It was one Friday evening,

I came from school, and I heard the guns and I found myself inside

the middle of the war. I turned, see people are getting shot. And I looked behind people being killed, and I didn't know what to do.

I was just waiting to die. And I was, “God,

if you help me here, I will follow You.”

They used to go and get young boys and turn them into militia, into military, to become soldiers. And so I decided to leave the country.

My mom needed to find us a safe place for us.

We went to this refugee camp, and I remember every single night, Mom would always make us pray for a miracle that something good would come.

In one year, I lost two of my brothers and they left me over 12 kids that depend on my income.

And I've received some lessons from people.

They find me house, help me to buy a car. They taught me how to drive.

People have saved me.

You know, everyone needs service. And if it's coming out of love,

then you can definitely feel it. When you walk into this community,

you just feel like you’re part of that family.

We have seen a lot, where we come from. War is the affliction, the pain.

If you are stranded and you have nowhere to go,

God answers prayers through people.

One day my uncle came to my apartment, and he was taking me to a store.

We were at the checkout and he said, “Call this card and

find out how much we have so that we know if it will be enough.”

I heard a voice behind me. “I can pay for your groceries.” I turned.

Now is one lady. Then she called me.

She said, “Okay, I am home with my husband. Please come and visit us. We have dinner.” And I felt okay. Maybe I belong here.

When we think about Christ-like service,

we think about bringing happiness to people. We think about putting the family together.

And I think maybe this is why God saved me.

I used to go to the hospital translating in Keronhi, in Swahili,

Kinyarwanda. I’d help refugees finding housing, applying for citizenship,

green cards, jobs. And I think the way I see it, it's like I'm trying to give back.

I think being around this environment has been helping me slowly get back to home because we can't forget where we come from.

We can't forget that we're a family no matter what.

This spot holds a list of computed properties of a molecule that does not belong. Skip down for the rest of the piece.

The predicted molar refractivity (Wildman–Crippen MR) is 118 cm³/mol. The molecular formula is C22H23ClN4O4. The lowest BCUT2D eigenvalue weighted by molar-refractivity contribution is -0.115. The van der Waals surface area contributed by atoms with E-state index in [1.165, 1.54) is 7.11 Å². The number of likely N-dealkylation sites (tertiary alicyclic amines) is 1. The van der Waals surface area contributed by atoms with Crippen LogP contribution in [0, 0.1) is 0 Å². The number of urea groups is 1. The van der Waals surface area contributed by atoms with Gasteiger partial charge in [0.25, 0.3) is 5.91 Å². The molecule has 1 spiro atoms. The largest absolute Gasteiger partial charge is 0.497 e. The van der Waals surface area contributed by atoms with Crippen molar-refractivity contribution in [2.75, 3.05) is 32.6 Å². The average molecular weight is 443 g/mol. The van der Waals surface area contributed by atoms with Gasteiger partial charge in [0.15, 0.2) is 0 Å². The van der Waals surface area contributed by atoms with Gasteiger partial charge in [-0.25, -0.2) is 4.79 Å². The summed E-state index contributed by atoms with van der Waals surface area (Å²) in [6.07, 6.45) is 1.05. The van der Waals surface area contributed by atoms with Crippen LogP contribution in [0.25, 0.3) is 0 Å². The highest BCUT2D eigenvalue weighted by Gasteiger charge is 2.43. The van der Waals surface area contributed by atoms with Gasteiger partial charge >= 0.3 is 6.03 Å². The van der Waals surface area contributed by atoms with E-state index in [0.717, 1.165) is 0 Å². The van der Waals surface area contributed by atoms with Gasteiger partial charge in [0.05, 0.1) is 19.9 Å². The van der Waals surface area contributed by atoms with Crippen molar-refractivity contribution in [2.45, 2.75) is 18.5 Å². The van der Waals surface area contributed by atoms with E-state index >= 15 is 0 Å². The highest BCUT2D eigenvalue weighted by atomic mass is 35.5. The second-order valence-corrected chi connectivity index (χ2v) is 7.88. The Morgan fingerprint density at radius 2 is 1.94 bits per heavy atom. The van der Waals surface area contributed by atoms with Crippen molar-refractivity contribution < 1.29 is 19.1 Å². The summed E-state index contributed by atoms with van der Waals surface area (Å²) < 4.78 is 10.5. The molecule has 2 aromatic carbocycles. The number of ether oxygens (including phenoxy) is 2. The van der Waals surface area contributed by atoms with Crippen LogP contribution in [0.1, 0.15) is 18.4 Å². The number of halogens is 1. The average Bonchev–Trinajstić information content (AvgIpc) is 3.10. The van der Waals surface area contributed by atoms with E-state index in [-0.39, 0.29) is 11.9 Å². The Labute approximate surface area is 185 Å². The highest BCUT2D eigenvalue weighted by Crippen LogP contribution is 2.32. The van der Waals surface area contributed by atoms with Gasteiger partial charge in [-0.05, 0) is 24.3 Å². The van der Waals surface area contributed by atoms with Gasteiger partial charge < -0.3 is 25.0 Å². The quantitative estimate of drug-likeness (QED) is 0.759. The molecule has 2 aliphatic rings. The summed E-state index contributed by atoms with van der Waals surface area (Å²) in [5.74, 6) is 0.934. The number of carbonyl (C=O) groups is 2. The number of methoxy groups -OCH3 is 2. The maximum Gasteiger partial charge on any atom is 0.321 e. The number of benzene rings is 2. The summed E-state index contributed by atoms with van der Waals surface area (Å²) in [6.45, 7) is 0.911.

We have this relationship with pretty much all the member of the community.

When there is new people coming in, they will come and say, “Moses, we have new family from Kenya and we may need your help.”

And what I do, it's just an invitation. Invite people. They will come. We eat, we drink. That’s it. And when we share the message, “God loves you. God knows you.” They, “Oh, I was about losing hope. But God is there.

God knows me. God loves me.”

Then from there, we—the conversation start and we start explaining about how to become self-sufficient. We can show you how to ride a bus.

We can show you how to find a hospital, clinic. This is how we cook. It’s how we turn on the stove. And people, “Oh, America is a nice place.”

I've been a refugee and I know what people think when they come up here. Maybe we're not going to find other African or people that would share the same language. They lost the sense of hope.

So when they come and they meet people like me and other people in the community, they have this sense of they belong here.

The happiness, the joy, the way they feel—that changed their life,

that changed their life. And they are happy with their families and...

It’s like a big hope that we give to people. And people have changed.

Christlike Service to Refugees

Brothers and sisters in regions of Africa describe the desperate fight of war in the Congo and Kenya and their search for a safe place. They find belonging and support as refugees among Latter-day Saints.

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